The VLP joins a new partnership that uses collaboration as a superpower

Posted on Wednesday, April 3, 2019 by Melissa Howison

The Village Learning Place (VLP) is excited to participate in a significant new collaboration for social change: the Central Baltimore Community Center Council.

This new Community Center Council is the result of a year-long, comprehensive community-led planning process facilitated by the Central Baltimore Partnership (CBP). That process sought to collect input from neighborhood members about how to improve quality of life and ensure equitable development in Central Baltimore. The feedback the CBP received through forums, focus groups, and resident surveys informed an extensive action plan for community improvement called Front and Center: A 5-Year Equity Plan for Central Baltimore. The new Council is a major component of that action plan, and an exciting step forward for our community.

The Council is an innovative approach to wield the power of collaboration to create positive change in Central Baltimore. In addition to the Village Learning Place, the Council includes the Nate Tatum Center, 29th Street Community Center, Greenmount Recreation Center, and Cecil-Kirk Recreation Center. The VLP’s Executive Director Liesje Gantert shared, “It’s great to connect with other neighborhood organizations who are serving youth and families in the community. Everyone benefits by sharing information and resources!”

“It’s so important to realize that unity and solidarity are essential to the survival of Baltimore neighborhoods, particularly in communities of color that face the effects of systemic oppression and racial violence every day,” said Jessica Land, Community Outreach Coordinator at CBP. “The Community Center Council provides a structure for community centers to share the knowledge and resources at their disposal.”

Early Council conversations between leaders at the community centers revealed that every center was experiencing similar challenges around staff retention and training. The organizations wanted to provide better support for staff members to excel in their positions. Staff members wanted to feel they had all the tools available to educate and uplift the youth they serve.

Everyone wanted more professional development opportunities and essential services for youth and families but struggled to find funding for them.

Several solutions have already came out of these early conversations. First, the Council has been able to pool resources and secure funding specifically for staff training. The Council’s first collective endeavor was a joint grant application to the Helen J. Serini Foundation for shared professional development. The Serini Foundation has awarded the Council $5,000 to implement the plan.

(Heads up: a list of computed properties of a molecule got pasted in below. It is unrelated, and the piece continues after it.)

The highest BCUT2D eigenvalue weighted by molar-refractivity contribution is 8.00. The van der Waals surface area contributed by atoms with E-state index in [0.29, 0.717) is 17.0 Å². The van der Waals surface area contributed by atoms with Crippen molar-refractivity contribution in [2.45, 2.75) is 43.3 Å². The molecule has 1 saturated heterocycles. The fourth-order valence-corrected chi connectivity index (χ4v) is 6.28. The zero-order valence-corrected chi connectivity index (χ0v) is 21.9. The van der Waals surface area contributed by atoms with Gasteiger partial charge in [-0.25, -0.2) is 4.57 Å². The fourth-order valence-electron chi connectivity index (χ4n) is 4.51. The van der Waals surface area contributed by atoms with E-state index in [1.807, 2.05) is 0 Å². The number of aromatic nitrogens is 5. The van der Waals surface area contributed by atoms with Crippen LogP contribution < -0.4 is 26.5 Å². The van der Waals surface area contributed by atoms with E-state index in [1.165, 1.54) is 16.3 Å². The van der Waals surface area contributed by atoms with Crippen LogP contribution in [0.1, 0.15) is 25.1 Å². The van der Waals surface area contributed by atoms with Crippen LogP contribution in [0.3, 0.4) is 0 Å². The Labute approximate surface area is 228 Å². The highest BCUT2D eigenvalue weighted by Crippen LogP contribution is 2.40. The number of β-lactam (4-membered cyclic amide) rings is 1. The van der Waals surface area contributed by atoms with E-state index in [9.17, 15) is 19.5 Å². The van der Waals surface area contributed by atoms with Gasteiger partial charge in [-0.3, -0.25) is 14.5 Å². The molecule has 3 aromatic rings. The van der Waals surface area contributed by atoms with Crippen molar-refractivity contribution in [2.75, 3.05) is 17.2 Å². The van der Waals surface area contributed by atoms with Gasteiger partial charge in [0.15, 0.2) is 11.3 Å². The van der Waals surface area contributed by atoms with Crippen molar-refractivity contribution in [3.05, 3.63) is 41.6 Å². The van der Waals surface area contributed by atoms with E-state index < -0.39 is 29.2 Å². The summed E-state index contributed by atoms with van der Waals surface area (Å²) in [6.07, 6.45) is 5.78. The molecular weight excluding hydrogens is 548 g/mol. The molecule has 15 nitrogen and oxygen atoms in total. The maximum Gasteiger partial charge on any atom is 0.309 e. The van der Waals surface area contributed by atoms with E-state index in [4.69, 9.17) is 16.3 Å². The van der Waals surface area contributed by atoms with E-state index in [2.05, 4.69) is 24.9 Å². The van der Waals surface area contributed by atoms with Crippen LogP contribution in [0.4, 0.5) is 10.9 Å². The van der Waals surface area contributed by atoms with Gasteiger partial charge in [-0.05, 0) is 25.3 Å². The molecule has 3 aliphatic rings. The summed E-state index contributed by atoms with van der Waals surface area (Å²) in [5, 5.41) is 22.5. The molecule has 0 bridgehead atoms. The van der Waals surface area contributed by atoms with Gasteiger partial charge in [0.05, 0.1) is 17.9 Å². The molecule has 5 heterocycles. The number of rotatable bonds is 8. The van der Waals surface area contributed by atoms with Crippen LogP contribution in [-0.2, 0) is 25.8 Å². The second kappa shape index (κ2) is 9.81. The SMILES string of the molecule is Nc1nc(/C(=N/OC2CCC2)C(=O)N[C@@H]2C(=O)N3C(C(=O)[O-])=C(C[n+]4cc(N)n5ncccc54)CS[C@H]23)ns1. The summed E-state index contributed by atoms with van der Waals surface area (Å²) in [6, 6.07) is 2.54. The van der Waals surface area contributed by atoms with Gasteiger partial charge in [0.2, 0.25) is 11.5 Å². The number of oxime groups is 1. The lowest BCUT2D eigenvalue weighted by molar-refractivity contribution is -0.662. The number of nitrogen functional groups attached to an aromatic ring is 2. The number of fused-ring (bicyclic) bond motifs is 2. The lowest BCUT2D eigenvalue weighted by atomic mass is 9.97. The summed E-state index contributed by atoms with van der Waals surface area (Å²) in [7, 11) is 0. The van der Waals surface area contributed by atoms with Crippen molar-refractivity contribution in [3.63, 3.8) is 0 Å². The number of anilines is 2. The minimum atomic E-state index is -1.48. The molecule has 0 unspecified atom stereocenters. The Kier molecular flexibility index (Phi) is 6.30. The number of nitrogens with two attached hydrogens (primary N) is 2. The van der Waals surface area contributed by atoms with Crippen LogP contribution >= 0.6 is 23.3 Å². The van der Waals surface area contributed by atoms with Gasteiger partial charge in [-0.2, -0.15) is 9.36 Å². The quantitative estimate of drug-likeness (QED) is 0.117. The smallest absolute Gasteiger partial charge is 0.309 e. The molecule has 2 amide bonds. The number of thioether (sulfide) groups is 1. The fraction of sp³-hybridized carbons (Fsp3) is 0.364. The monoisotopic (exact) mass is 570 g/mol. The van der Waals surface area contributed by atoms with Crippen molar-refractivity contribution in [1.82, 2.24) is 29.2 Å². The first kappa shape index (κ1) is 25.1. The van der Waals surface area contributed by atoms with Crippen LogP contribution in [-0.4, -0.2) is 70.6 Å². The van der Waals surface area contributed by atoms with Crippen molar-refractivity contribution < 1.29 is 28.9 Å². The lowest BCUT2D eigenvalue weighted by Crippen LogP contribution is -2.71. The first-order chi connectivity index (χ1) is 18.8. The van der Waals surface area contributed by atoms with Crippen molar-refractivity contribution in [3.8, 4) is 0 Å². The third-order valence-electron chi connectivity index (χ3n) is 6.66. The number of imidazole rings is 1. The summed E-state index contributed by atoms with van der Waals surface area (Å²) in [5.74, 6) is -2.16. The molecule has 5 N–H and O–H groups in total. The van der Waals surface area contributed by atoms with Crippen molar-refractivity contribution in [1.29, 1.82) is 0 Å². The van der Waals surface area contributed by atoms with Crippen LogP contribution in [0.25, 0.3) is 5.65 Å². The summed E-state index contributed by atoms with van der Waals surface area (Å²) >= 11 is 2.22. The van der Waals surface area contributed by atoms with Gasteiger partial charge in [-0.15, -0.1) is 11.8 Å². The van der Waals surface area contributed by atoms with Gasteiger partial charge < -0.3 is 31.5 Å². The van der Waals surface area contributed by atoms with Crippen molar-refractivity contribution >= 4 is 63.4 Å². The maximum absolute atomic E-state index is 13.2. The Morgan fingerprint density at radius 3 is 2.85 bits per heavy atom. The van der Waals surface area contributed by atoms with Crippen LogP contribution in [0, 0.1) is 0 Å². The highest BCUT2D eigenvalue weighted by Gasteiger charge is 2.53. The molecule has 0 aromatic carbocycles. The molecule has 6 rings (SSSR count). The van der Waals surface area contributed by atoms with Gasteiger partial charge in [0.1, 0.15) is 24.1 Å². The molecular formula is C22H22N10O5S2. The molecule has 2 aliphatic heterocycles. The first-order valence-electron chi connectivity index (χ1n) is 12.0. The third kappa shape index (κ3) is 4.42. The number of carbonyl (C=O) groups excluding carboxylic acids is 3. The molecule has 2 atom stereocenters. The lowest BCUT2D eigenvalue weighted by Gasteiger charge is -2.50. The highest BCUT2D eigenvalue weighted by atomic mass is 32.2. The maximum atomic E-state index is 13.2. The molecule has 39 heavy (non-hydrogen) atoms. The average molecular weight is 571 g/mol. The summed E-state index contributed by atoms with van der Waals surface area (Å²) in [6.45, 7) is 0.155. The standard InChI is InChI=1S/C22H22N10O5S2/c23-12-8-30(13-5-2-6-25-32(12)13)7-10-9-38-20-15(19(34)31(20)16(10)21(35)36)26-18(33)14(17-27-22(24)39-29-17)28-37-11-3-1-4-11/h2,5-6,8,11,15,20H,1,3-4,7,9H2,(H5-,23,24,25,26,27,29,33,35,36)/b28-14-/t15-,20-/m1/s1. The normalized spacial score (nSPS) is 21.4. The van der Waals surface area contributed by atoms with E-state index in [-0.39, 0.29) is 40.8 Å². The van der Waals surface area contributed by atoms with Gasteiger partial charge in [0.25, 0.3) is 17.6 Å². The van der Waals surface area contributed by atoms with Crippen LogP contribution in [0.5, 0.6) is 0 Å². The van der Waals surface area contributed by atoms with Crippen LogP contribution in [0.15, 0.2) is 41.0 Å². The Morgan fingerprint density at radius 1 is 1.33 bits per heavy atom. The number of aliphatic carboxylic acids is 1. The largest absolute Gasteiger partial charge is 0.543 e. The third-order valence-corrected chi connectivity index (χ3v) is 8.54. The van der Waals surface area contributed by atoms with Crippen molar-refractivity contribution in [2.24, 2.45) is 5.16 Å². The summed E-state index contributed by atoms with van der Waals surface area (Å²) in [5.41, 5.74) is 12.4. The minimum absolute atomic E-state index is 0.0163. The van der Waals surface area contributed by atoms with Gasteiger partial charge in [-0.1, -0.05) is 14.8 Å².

Second, Council members have discussed best practices to share expertise and to provide additional staff support for one another when needed. This could include staff from one Council group stepping in to help another when that organization is experiencing an unanticipated gap in staffing. Ultimately, the Council is finding ways to own their future and create opportunities with and for each other.

Jessica Land believes these successful first steps set an optimistic tone for the Community Center Council going forward. “In the past, these centers have operated independently, some without the knowledge that the others even existed, so their unification in itself is a victory,” she said. “It takes time to build the trust and coordination necessary to work together, and just like any relationship, it requires the absolute commitment and communication of its members.”

The Council’s next project is to partner with Greenmount West Community Center for the #BmoreSuperhero Campaign. The goal of the campaign is to uplift Baltimore City youth ages 7-17, to amplify how young people see themselves as positive change-makers in their communities and inspire other young people to see themselves in the same way.

Each center can nominate youth in their programs to become a #BmoreSuperhero. Thirty nominees will be selected and asked to self-identify a positive personality trait that makes them powerful, craft a character, participate in a photoshoot, and have their superhero story shared with the public.

The #BmoreSuperhero Campaign will run from April 26 to May 26 and include community events at some of the Council community centers. Check www.bmoresuperheroes.com (starting April 26) and www.villagelearningplace.org for updates about campaign events. We hope you will come out to support the work of the Council’s youth and the community centers, see the young superheroes in action, and discover your superpower.

As the Council evolves it will continue to be a coalition borne of community input, designed to inform and support the work of those partners who helped create it. Join the conversation by visiting your nearby community center, connecting with them online, and interacting with the #BmoreSuperhero campaign this spring.

Village Learning PlaceFacebook | Instagram | Twitter

29th St. Community CenterFacebook | Instagram | Twitter

Baltimore City Recreation Centers (includes Cecil-Kirk Recreation Center & Greenmount Recreation Center)

Greenmount West Community CenterInstagram | Twitter

Nate Tatum Center — Instagram